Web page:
Detroit priest goes viral after using water pistol for socially distanced holy water blessing

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Detroit priest goes viral after using water pistol for socially distanced holy water blessing

Detroit priest goes viral after using water pistol for socially distanced holy water blessing

A Roman Catholic priest in the Detroit area has taken aim at his parishioners in a bid to maintain social distancing during the coronavirus pandemic, using a squirt gun to shoot holy water.

Father Tim Pelc told Buzzfeed News that he wanted to find a way to safely continue the tradition of blessing Easter baskets amid the coronavirus (COVID-19) pandemic.

The method helps him maintain social distancing from parishioners who drive up to the church.

The photos of the priest at the church in Grosse Pointe Park were taken at Easter but have recently gone viral and have inspired memes online. One shows the 70-year-old priest amid the fires of hell directing the squirt gun at devil-like figures.

He wore a mask, face shield and rubber gloves as further precautions against spreading coronavirus.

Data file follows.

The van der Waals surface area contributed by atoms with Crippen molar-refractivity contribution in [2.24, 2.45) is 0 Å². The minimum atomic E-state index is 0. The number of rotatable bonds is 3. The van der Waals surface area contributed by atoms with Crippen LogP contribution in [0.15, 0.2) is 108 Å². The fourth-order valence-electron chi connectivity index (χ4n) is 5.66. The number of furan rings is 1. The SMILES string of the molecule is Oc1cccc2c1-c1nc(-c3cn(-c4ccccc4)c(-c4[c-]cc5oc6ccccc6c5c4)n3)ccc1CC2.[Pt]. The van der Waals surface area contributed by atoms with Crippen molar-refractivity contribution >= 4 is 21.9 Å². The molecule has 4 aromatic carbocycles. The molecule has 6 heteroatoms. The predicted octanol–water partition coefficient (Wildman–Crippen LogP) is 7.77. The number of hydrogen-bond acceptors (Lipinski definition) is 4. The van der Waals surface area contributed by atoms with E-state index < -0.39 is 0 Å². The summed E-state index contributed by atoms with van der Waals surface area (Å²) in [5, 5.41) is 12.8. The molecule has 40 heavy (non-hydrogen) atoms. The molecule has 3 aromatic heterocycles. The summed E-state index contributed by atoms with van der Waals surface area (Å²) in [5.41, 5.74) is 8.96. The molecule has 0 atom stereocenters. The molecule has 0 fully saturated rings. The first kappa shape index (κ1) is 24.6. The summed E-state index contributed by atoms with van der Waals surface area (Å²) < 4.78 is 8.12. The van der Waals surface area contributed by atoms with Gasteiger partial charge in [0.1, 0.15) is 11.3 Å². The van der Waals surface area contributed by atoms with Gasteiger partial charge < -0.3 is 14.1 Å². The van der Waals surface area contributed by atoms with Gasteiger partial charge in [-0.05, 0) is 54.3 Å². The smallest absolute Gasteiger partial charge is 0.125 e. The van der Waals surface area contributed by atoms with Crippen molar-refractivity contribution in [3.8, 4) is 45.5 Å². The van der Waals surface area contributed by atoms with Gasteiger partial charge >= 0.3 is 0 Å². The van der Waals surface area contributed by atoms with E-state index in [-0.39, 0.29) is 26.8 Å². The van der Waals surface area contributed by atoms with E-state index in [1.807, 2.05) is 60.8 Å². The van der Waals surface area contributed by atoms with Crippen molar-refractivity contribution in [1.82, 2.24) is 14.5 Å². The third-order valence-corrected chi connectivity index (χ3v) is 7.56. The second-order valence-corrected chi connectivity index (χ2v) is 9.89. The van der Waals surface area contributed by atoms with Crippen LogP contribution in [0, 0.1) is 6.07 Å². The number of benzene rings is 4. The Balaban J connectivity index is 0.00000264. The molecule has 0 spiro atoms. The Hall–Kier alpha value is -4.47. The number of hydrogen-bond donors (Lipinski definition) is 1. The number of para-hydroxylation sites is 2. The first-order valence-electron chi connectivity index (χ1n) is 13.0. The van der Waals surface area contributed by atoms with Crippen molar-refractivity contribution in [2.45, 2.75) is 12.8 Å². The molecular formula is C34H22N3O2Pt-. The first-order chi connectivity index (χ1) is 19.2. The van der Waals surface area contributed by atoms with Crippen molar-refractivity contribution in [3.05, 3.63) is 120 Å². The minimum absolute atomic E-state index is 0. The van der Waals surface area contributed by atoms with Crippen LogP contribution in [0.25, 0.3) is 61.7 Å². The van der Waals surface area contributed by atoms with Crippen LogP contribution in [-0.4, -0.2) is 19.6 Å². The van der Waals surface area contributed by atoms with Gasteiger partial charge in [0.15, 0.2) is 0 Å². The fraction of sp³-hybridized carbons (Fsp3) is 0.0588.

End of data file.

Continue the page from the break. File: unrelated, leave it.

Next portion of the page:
The idea was to find a way to continue a tradition of blessing Easter baskets despite the pandemic. One photo shows Pelc standing behind a car with its hatchback door up, shooting water at a basket of flowers. He said he has a “pretty wacky mind and pretty accepting congregation”.

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Pelc said he thinks the photos have taken off online because not only are they fun, they’ve also provided a bit of optimism for those feeling a sense of hopelessness during the coronavirus pandemic.

The sudden internet popularity has come as a pleasant surprise to Pelc, 70, who’s been with the parish in Detroit for 30 years and prides himself on having a “pretty wacky mind and pretty accepting congregation.”

Detroit’s death toll remains at 1,257. The city added 22 confirmed cases on Sunday, a decline from the 92 cases reported Friday, bringing the total of COVID-19 cases to 10,373.

In the past seven days, 44 deaths have occurred in the hard-hit city, showcasing a decline in deaths from the week prior, according to the city’s data.

Michigan and Detroit have not reported numbers as low as Sunday’s since March, when the pandemic began, data shows.